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How To Understand Islam


Venetian
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This article by Malise Ruthven is likely to be of interest to non-Muslims and Islamic scholars alike.

Here in the West we've heard from our political leaders, along with moderate Muslim clerics, how "Islam embraces peace, not war". To a degree, this is somewhat naive, and to some extent it may even involve a tad or more of (unconscious?) propaganda, to keep Muslims moderate.

The point in my citing the article is not at all to be anti-Islam, and nor is the point of the article itself. It's simply that Ruthven shines a spotlight on some truths about Islam we'd as well all be aware of in order to further understand it. (Islam's startlingly quick birth and growth, after all, did not mainly occur through peaceful means.) And Ruthven also gives the bakground to why there are diverse Muslim views, some having it that it is indeed the role of Islam to supplant other religio-political systems. [But with what? would ask yet further Muslim clerics.]

V

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Principled
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Thank you for this link Venetian - it's a long article, but sums up several books my husband has read (and I've dipped into) about how we in the West need to be aware of the current internal struggles within Islam and also why and how they have and will continue to impact upon all of us in the world. It's no longer any use putting your head in the sand and simply condemning all religion - we all need to try to understand each other.

Many people have said that the present struggle within Islam is its Enlightenment - as Christianity went through many centuries ago. The fundamentalists, out of fear of change want to stick to the material, literal interpretation of the scriptures.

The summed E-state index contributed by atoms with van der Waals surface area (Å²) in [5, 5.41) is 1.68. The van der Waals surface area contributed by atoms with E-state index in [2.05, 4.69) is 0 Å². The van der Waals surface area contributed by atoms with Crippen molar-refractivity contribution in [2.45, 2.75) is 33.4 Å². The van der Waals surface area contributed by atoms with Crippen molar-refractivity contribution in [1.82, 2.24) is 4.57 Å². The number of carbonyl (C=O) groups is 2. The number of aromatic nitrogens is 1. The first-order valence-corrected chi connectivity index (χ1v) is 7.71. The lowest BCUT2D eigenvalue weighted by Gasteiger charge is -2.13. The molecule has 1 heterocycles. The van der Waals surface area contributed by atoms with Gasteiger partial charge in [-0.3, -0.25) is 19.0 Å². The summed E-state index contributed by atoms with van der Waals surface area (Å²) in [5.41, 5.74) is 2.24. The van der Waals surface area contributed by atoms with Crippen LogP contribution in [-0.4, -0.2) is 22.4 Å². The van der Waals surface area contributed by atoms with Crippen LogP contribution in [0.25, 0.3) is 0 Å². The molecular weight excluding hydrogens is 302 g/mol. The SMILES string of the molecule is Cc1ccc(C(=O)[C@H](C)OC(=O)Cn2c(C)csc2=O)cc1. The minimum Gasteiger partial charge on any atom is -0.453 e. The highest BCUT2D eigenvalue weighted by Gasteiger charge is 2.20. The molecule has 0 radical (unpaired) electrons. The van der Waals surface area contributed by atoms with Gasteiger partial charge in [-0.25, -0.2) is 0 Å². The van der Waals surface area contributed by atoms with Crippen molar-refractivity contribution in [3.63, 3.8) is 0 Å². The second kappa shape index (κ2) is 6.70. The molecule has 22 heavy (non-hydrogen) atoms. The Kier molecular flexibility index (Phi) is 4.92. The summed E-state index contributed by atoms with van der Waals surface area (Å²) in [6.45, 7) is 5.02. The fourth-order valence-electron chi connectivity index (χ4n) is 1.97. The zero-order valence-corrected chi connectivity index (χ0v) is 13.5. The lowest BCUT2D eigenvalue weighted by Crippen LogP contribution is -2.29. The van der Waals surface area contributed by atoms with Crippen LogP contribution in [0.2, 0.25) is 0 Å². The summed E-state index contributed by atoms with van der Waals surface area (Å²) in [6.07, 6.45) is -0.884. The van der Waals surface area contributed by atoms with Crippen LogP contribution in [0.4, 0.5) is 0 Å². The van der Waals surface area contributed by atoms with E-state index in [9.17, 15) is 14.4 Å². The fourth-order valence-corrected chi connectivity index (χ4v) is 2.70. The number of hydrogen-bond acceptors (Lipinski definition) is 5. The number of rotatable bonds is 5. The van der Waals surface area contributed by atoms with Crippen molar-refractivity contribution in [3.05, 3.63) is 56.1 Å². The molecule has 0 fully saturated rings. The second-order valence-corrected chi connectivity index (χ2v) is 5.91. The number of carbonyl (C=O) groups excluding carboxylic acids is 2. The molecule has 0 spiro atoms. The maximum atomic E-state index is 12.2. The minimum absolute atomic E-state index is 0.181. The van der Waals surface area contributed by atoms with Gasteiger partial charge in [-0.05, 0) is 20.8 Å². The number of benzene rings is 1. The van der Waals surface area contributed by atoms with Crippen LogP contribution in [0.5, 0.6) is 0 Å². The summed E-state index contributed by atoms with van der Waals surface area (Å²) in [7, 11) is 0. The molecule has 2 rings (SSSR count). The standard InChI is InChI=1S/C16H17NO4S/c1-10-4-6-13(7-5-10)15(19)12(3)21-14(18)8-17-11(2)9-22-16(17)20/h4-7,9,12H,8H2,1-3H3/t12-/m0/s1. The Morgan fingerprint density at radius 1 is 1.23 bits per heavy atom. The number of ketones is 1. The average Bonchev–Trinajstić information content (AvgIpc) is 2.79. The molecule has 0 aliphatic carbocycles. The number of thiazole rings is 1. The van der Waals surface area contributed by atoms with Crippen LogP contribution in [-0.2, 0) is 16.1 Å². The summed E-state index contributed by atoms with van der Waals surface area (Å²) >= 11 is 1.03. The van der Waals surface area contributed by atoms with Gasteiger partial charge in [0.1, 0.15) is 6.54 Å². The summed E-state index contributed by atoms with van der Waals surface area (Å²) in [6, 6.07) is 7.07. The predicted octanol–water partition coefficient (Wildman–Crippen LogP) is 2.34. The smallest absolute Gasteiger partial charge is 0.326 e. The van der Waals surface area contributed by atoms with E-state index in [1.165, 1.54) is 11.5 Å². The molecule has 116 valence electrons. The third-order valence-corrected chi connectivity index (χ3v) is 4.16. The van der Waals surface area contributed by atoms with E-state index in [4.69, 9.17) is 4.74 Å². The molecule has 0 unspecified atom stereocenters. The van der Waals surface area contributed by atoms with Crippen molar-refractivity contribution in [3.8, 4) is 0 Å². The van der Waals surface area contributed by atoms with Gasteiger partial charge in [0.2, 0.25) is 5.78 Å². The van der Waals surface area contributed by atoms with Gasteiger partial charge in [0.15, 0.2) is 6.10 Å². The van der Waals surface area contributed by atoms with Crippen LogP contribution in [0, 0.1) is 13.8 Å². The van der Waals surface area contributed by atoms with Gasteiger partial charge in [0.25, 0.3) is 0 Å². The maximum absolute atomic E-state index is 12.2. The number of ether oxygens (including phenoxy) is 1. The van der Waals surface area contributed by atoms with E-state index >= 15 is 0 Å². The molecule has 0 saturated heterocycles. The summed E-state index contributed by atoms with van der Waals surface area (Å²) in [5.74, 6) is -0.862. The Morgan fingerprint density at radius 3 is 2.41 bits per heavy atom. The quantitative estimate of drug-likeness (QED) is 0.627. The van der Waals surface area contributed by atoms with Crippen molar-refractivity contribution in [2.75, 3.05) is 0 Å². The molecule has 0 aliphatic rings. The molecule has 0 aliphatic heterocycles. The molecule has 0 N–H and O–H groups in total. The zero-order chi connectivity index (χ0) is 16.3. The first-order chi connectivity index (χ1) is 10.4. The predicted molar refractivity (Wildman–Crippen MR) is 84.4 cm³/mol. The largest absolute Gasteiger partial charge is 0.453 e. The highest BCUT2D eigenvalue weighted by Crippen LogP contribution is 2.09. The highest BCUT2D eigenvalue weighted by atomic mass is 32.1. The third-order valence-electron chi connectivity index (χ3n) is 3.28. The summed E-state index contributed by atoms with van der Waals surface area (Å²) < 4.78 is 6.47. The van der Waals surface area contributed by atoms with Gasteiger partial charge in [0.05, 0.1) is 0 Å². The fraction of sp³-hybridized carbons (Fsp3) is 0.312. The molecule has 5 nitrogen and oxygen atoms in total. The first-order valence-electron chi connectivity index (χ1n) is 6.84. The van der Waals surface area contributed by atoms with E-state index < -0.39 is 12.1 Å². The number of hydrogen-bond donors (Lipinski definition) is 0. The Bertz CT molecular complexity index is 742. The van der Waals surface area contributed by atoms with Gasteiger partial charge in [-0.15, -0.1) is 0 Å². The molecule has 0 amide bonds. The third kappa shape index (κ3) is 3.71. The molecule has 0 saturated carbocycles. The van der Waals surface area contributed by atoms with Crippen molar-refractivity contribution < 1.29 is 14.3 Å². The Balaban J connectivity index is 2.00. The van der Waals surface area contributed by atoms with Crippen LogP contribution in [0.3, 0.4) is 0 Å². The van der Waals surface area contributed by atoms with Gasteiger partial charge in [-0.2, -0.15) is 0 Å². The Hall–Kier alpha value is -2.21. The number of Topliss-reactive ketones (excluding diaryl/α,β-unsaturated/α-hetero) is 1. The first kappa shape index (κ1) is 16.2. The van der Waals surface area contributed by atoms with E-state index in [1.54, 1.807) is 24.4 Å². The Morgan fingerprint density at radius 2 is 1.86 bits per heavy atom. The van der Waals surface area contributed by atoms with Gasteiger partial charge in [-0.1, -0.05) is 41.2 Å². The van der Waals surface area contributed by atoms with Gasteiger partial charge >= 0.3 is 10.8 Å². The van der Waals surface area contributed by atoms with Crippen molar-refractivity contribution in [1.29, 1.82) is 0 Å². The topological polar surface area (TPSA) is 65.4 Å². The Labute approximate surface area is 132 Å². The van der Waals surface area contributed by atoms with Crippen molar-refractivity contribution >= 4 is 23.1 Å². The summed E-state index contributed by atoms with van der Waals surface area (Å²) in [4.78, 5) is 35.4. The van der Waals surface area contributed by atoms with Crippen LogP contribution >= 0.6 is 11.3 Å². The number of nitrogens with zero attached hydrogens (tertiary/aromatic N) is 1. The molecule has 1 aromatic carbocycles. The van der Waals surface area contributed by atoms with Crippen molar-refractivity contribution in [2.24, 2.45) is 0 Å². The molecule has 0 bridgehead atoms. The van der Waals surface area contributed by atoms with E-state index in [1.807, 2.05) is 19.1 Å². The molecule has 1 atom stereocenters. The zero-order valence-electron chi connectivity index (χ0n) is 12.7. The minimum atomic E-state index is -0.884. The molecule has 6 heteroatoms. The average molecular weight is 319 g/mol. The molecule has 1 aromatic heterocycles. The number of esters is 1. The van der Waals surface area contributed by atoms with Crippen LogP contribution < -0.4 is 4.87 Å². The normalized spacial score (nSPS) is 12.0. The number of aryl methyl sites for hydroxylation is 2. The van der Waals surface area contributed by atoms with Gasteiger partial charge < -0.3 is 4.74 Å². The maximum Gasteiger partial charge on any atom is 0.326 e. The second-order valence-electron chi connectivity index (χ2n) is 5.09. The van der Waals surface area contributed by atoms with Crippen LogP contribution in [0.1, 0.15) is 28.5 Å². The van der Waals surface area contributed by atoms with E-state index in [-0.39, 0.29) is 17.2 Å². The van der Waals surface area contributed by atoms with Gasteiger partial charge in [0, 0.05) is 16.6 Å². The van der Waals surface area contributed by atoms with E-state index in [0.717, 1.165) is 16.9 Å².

The original root of the word "religion" means re-connecting to the divine. It's man's interpretation of the divine that is the root of all the problems that have come out of all religions. When mankind's understanding reaches the absolute conclusion that Allah/God/Jehovah (and all other names for Diety) is unconditional infinite divine Love and that man's duty here is to express that love, then will there be peace and harmony on earth.
Mary Baker Eddy wrote:

Tyranny, intolerance, and bloodshed, wherever found, arise from the belief that the infinite is formed after the pattern of mortal personality, passion, and impulse. (Science and Health p 94)

THis was the part of the article I found most interesting:

In a globalized culture where religions are in daily contact with their competitors, denial of pluralism is a recipe for conflict.

Yet acceptance of pluralism relativizes truth. Once it is allowed that there are different paths to ultimate truth, an individual's religious allegiance becomes a matter of personal choice, and choice is the enemy of the certainties that religions—especially monotheistic ones—are supposed to uphold. Fundamentalism is one contemporary response to the crisis of faith brought about by awareness of differences. Another—diametrically opposite—response is the global ecumenicism promoted by Küng. In approaching the prospect of dialogue with other religions, Küng is surely right in proposing that participants must abandon the literalist interpretation of their sacred texts, since every tradition must acknowledge its local origins: